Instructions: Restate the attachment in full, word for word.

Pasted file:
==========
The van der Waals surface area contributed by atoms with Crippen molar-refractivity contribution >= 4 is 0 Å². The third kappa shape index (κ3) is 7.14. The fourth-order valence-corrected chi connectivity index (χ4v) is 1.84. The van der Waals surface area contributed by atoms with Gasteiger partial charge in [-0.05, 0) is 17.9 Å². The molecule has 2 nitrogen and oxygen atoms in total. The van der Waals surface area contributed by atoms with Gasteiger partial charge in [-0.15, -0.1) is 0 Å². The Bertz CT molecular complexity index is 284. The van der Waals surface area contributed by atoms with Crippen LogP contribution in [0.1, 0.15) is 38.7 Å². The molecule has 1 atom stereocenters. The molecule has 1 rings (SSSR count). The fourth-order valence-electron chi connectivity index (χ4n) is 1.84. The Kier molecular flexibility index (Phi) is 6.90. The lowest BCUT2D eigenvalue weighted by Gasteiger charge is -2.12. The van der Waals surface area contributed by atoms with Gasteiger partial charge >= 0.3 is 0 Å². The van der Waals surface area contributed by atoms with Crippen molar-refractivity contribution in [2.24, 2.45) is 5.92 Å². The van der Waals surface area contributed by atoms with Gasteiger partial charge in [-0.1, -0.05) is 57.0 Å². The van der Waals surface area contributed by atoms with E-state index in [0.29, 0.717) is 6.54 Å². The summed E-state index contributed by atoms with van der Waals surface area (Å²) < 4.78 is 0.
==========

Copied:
The van der Waals surface area contributed by atoms with Crippen molar-refractivity contribution >= 4 is 0 Å². The third kappa shape index (κ3) is 7.14. The fourth-order valence-corrected chi connectivity index (χ4v) is 1.84. The van der Waals surface area contributed by atoms with Gasteiger partial charge in [-0.05, 0) is 17.9 Å². The molecule has 2 nitrogen and oxygen atoms in total. The van der Waals surface area contributed by atoms with Gasteiger partial charge in [-0.15, -0.1) is 0 Å². The Bertz CT molecular complexity index is 284. The van der Waals surface area contributed by atoms with Crippen LogP contribution in [0.1, 0.15) is 38.7 Å². The molecule has 1 atom stereocenters. The molecule has 1 rings (SSSR count). The fourth-order valence-electron chi connectivity index (χ4n) is 1.84. The Kier molecular flexibility index (Phi) is 6.90. The lowest BCUT2D eigenvalue weighted by Gasteiger charge is -2.12. The van der Waals surface area contributed by atoms with Gasteiger partial charge >= 0.3 is 0 Å². The van der Waals surface area contributed by atoms with Crippen molar-refractivity contribution in [2.24, 2.45) is 5.92 Å². The van der Waals surface area contributed by atoms with Gasteiger partial charge in [-0.1, -0.05) is 57.0 Å². The van der Waals surface area contributed by atoms with E-state index in [0.29, 0.717) is 6.54 Å². The summed E-state index contributed by atoms with van der Waals surface area (Å²) < 4.78 is 0.